Wiltshire Air Ambulance – Saving Lives For 25 Years

Wiltshire Air Ambulance – Saving Lives For 25 Years 20 Mar, 15, Source: WAA

Wiltshire Air Ambulance (WAA) hosted a special get together of patients it has airlifted since it started operating on March 15 1990.

The service has saved countless lives during its 25 years and has carried out almost 15,000 missions. To mark the service’s Silver Jubilee the charity invited past patients to visit the helicopter’s base in Devizes.

Mad Hatters Café in Edward Street, Westbury, baked an anniversary cake for the occasion.

Dave Grace, 49, of Market Lavington, was one of the first patients airlifted by WAA following a road traffic collision on April 18 1990 on the A342 near Marden. Dave was unconscious and his injuries included a broken ankle, broken leg, fractured skull and punctured lung.

He was airlifted to Salisbury Hospital and was discharged three months later.

Dave, a paint sprayer and panel beater, said: “Wiltshire Air Ambulance saved my life. From what I have been told, the crew in the land ambulance I was in thought I wouldn’t make it to hospital by road and they called in the air ambulance. Wiltshire Air Ambulance is needed, it’s a brilliant service. It can get injured patients to hospitals really quickly and it saves a lot of lives.”

Peter Culley, 85, of Stourton near Warminster, was airlifted on January 14 1993 after he was hit in the forehead by a tree that was being winched and swung out of control. At the time he was a forestry worker at Stourhead Woods.

Peter said: “Wiltshire Air Ambulance is marvellous. It’s done good service and I hope it carries on for another 25 years.”

Stable groom Louise Neale, of Corsham, owes her life to WAA. She was airlifted after she was kicked in the head by a horse on March 22 2000 near Chippenham.

Louise, 37, said: “The helicopter flew me to the Royal United Hospital, Bath, in, I think, eight minutes. If I had gone by road the trip would have done a lot more damage to my injuries. I raise money for Wiltshire Air Ambulance nearly every other year. I feel ever so proud every time I see the air ambulance or hear it in the air. It’s an absolute wonderful miracle and it’s fantastic that the people of Wiltshire fund it.”

Shaun Fleming, 56, of Wroughton, was airlifted on September 28 2014 after falling from a ladder while pruning a conifer at home. He was taken to Southmead Hospital, Bristol, and was treated for fractured shoulder blades, hip socket and a minor skull fracture.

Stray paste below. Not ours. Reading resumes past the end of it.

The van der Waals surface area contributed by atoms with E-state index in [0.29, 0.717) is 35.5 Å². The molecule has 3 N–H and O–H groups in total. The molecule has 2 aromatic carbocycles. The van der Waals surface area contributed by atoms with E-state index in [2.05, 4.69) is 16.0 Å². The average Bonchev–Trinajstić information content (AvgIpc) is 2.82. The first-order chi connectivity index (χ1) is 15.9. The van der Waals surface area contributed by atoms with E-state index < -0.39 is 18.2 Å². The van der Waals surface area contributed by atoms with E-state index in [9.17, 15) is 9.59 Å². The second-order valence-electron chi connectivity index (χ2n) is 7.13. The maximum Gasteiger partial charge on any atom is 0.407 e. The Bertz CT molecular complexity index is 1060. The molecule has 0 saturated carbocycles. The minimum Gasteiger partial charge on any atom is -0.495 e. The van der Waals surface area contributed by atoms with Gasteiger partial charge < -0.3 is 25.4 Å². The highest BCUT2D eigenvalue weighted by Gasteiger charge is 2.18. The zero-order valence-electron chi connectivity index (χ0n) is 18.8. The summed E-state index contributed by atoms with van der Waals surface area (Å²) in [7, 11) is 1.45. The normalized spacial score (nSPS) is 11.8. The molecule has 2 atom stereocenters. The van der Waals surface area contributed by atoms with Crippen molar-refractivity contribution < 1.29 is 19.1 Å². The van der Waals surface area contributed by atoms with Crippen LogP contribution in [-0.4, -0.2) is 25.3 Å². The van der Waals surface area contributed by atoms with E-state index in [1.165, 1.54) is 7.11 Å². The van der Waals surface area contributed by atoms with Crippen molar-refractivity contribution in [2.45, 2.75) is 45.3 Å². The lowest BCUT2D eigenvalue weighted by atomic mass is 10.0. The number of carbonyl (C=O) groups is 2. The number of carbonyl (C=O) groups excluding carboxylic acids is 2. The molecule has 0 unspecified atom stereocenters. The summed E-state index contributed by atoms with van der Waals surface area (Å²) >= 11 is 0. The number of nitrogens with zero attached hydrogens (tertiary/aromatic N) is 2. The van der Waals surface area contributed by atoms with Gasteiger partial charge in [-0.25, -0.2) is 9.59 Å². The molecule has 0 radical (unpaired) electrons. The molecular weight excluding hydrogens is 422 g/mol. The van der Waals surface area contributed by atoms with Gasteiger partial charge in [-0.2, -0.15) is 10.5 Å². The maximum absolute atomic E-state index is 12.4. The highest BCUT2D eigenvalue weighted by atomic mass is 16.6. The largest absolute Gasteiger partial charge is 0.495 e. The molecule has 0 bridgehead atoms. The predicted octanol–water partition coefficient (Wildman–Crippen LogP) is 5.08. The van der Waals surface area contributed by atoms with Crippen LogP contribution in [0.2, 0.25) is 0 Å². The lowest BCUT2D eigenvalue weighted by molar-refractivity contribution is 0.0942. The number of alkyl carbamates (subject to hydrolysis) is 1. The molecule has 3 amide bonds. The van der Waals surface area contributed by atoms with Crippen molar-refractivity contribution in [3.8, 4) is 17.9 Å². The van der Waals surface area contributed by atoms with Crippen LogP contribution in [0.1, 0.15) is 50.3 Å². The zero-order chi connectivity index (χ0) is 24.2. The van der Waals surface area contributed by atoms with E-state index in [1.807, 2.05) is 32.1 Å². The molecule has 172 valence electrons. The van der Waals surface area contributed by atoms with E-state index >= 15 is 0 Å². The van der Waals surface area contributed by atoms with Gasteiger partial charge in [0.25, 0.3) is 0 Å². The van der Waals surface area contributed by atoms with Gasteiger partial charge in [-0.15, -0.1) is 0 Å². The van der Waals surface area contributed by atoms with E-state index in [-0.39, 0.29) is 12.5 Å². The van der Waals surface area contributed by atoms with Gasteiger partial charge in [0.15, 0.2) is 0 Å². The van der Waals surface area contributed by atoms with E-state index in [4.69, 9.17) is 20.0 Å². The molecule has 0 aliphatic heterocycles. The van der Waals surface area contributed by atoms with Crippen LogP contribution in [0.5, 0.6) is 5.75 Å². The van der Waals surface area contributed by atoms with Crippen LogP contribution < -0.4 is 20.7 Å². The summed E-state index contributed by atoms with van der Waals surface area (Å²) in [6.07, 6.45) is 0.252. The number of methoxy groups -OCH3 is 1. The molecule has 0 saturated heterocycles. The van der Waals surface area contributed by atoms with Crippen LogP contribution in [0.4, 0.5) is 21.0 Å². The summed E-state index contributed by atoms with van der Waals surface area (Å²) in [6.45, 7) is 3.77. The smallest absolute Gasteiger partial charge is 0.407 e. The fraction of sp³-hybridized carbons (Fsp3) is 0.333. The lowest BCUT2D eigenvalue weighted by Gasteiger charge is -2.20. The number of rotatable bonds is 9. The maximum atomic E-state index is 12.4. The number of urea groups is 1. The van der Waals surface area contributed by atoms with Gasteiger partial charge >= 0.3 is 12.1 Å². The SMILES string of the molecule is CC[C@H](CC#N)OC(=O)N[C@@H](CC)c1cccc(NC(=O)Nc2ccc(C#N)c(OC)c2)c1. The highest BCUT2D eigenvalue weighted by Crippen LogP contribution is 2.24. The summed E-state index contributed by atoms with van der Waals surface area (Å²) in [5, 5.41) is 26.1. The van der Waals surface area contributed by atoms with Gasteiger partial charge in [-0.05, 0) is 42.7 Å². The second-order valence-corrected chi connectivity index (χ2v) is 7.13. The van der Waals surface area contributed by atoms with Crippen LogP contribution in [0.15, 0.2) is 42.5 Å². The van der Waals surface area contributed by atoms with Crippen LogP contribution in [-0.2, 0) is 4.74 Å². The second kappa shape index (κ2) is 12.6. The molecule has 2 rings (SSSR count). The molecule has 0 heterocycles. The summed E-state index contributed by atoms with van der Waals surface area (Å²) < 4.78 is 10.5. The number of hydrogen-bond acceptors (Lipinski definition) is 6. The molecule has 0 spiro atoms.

Shaun, a painter and decorator, has just become a volunteer with WAA. He said: “I wanted to give something back. I’m so grateful for the care the crew gave me and for airlifting me. They got me to hospital safely without further complications. I’m extremely lucky.”

Alan Dore, 26, of Ampney Crucis, near Cirencester, Gloucestershire, was the first patient airlifted on WAA’s new helicopter on January 9 2015. He suffered a head injury, arm and leg injuries as a result of a road traffic collision involving his pick up truck and a HGV at a slip road off the A417 near Cirencester.

Alan, a kitchen fitter and carpenter, said: “The journey to hospital in the air ambulance was very quick. The work that it does is amazing. I’m really grateful that it came to my aid. I will be raising money for it in the future.”

The idea for an air ambulance in Wiltshire came following an incident in 1988 when Wiltshire Police hired a helicopter to monitor the summer solstice celebrations at Stonehenge. While in the air the crew heard of a potentially fatal accident involving a woman on the A350 at Beanacre near Melksham. The police observer’s seat was removed to make way for a stretcher and the observer vacated the helicopter for the paramedic. The woman was flown to the Royal United Hospital, Bath, in five minutes and survived.

From March 15 1990 to December 31 2014 Wiltshire Air Ambulance shared a helicopter with Wiltshire Police. The first helicopter was a Bolkow. In December 1998 this was replaced by a MD 902 Explorer – the first of its kind to be used as a police helicopter in the UK.

In the summer of 2001 the flying hours of the joint helicopter were extended to 19 hours a day due to the demand for medical emergencies. At the time Wiltshire was the first air ambulance in the UK to fly at night.

The partnership with Wiltshire Police ended due to the force joining the National Police Air Service and in January 2015 the charity started operating a new helicopter, a Bell 429, as a dedicated air ambulance. Wiltshire is making aviation history as the Bell 429 is the first to be used as an air ambulance in the UK.

David Philpott, Chief Executive of WAA, said: “The success of Wiltshire Air Ambulance is due to its team of highly skilled Critical Care Paramedics, experienced pilots and committed charity staff who strive to deliver exceptional patient care. But we couldn’t do what we do without the people of Wiltshire raising money for us day in, day out. They have supported us magnificently for 25 years and we need them to carry on doing that to ensure our life-saving service continues.

“As we enter our Silver Jubilee year there are so many ways to get involved, from taking part in our Lottery, becoming a Friend of Wiltshire Air Ambulance, to organising your own event or taking part in challenge events raising money for us such as the White Horse Challenge in July and a Sahara trek in October.” For more information about Wiltshire Air Ambulance go to www.wiltshireairambulance.co.uk

Related Posts